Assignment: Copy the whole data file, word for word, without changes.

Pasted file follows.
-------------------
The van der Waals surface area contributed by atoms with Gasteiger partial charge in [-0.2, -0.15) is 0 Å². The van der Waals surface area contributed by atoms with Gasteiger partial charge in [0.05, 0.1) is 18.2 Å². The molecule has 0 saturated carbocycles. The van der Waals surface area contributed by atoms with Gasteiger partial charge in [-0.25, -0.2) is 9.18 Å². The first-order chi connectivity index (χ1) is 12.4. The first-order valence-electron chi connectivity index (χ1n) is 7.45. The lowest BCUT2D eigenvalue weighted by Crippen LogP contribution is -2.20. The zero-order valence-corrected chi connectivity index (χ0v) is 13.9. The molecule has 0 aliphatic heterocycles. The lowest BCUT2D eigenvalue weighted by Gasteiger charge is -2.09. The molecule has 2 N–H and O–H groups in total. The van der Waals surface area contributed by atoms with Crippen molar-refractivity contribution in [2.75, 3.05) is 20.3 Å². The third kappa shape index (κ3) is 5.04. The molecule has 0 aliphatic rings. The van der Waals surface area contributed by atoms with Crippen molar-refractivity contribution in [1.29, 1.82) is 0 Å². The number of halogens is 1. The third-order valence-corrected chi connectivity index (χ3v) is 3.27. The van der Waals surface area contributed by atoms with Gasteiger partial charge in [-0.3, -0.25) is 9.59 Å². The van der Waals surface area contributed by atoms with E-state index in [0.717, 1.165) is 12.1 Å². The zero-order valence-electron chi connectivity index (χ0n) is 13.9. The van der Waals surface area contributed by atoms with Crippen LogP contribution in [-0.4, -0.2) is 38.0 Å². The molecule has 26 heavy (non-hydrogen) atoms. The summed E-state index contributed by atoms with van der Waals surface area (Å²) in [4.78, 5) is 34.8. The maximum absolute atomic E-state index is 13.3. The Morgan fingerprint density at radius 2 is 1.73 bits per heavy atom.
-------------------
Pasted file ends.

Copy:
The van der Waals surface area contributed by atoms with Gasteiger partial charge in [-0.2, -0.15) is 0 Å². The van der Waals surface area contributed by atoms with Gasteiger partial charge in [0.05, 0.1) is 18.2 Å². The molecule has 0 saturated carbocycles. The van der Waals surface area contributed by atoms with Gasteiger partial charge in [-0.25, -0.2) is 9.18 Å². The first-order chi connectivity index (χ1) is 12.4. The first-order valence-electron chi connectivity index (χ1n) is 7.45. The lowest BCUT2D eigenvalue weighted by Crippen LogP contribution is -2.20. The zero-order valence-corrected chi connectivity index (χ0v) is 13.9. The molecule has 0 aliphatic heterocycles. The lowest BCUT2D eigenvalue weighted by Gasteiger charge is -2.09. The molecule has 2 N–H and O–H groups in total. The van der Waals surface area contributed by atoms with Crippen molar-refractivity contribution in [2.75, 3.05) is 20.3 Å². The third kappa shape index (κ3) is 5.04. The molecule has 0 aliphatic rings. The van der Waals surface area contributed by atoms with Crippen molar-refractivity contribution in [1.29, 1.82) is 0 Å². The number of halogens is 1. The third-order valence-corrected chi connectivity index (χ3v) is 3.27. The van der Waals surface area contributed by atoms with Gasteiger partial charge in [-0.3, -0.25) is 9.59 Å². The van der Waals surface area contributed by atoms with E-state index in [0.717, 1.165) is 12.1 Å². The zero-order valence-electron chi connectivity index (χ0n) is 13.9. The van der Waals surface area contributed by atoms with Crippen LogP contribution in [-0.4, -0.2) is 38.0 Å². The molecule has 26 heavy (non-hydrogen) atoms. The summed E-state index contributed by atoms with van der Waals surface area (Å²) in [4.78, 5) is 34.8. The maximum absolute atomic E-state index is 13.3. The Morgan fingerprint density at radius 2 is 1.73 bits per heavy atom.